Analysis of Key Updates to USCIS Forms I-924 and I-924A

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Analysis of Key Updates to USCIS Forms I-924 and I-924A

Peng & WeberBy Cletus Weber, Partner, Peng & Weber, PLLC and Elizabeth Peng, Partner, Peng & Weber, PLLC

Starting February 21, 2017, USCIS began accepting only the December 23, 2016 (“new”) editions of the Form I-924 (Application for Regional Center Under the Immigrant Investor Program) and Form I-924A (Annual Certification of Regional Center). The December 23, 2016 updates to the I-924 and I-924A forms, which were accompanied by a sharply increased $17,795 filing fee for the I-924 and a brand new filing fee of $3,035 for the I-942A, reflect USCIS’s intensified focus on strengthening accountability and oversight of regional center owners and principals, as well as owners of regional center-affiliated new commercial enterprises (NCEs).

Key updates to Form I-924

The I-924 form has increased from 6 to 11 pages. Unlike the previous version of the I-924 form (edition date April 27, 2016), the new I-924 form solicits detailed identifying information about the regional center principal(s) and NCE owners.

  • The old form required the name, date of birth and contact information of the principal filing the form, and included an optional continuation box for providing “information” about additional principals, agents, management companies, etc. “if needed.” Part 4 of the new form requires much more detailed information about regional center principals and makes detailed disclosure mandatory. It contains separate disclosure sections for owners and non-owner principals of the regional center entity, and requires all individual principals to provide their date of birth, country of birth, U.S. Social Security Number (which assumes that the principals have at least lawful work-authorized immigration status in the U.S.), position/title within the regional center entity, other names or aliases used, and a copy of valid government-issued photo ID. For any regional center principal that is an entity or organization, the form must provide each entity’s FEIN, trade name, and a list of all persons having ownership, control, or a beneficial interest in the entity or organization—along with their date of birth, country of birth, percentage of ownership and position held with the entity or organization.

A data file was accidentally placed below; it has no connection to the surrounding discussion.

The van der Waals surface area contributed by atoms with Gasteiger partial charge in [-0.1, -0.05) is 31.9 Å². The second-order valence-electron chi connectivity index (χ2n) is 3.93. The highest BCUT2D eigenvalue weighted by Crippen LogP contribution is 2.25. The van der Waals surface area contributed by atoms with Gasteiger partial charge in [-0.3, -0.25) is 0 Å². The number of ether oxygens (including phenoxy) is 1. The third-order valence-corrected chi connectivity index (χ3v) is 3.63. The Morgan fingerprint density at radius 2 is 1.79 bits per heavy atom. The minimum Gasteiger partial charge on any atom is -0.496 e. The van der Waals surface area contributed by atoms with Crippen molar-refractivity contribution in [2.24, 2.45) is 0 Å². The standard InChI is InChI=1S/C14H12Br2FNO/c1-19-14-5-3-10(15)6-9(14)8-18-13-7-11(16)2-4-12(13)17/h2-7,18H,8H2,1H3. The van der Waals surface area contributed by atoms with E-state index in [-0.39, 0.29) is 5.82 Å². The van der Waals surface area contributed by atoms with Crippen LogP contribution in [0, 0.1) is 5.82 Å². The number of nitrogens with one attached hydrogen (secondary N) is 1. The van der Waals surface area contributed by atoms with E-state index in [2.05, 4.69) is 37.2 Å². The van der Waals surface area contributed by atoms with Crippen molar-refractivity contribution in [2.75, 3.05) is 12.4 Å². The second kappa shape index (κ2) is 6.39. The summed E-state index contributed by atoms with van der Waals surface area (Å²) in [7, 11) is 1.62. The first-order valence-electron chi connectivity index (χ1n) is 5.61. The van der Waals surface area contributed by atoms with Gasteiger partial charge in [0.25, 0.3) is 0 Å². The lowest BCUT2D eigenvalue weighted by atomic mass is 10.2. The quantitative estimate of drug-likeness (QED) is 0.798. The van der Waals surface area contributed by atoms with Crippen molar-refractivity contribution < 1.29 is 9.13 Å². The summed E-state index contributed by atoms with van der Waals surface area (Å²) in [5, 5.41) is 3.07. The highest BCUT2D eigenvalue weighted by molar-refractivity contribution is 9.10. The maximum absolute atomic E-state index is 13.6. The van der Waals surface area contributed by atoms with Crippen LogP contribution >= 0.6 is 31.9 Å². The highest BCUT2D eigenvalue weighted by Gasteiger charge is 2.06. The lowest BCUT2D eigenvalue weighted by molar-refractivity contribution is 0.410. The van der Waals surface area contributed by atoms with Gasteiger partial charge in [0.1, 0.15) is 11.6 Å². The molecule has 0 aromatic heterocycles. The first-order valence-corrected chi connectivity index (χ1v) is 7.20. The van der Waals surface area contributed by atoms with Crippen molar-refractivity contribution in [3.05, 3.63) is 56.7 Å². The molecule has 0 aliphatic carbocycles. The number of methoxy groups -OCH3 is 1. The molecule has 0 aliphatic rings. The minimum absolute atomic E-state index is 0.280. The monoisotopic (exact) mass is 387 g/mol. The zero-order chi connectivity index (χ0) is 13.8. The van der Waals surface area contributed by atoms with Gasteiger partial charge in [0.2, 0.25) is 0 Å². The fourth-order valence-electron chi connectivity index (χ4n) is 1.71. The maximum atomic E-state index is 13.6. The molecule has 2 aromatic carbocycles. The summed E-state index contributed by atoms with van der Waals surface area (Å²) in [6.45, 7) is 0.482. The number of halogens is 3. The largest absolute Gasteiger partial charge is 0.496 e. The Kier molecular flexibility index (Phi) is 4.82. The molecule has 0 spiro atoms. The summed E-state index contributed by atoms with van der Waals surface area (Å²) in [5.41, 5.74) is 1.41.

• Part 4 of the new I-924 form also asks whether the regional center entity principal, managing company, or agent involved with the application has ever been associated with a terminated regional center, or has ever filed a regional center designation or amendment application that was denied. If the answer is yes, the applicant is required to provide an explanation of the termination or denial and the association between the regional center principal, managing company, or owner and the denied or terminated regional center. The inclusion of this probing question on the new I-924 indicates that USCIS is looking to identify and weed out unqualified or unscrupulous actors from the regional center program.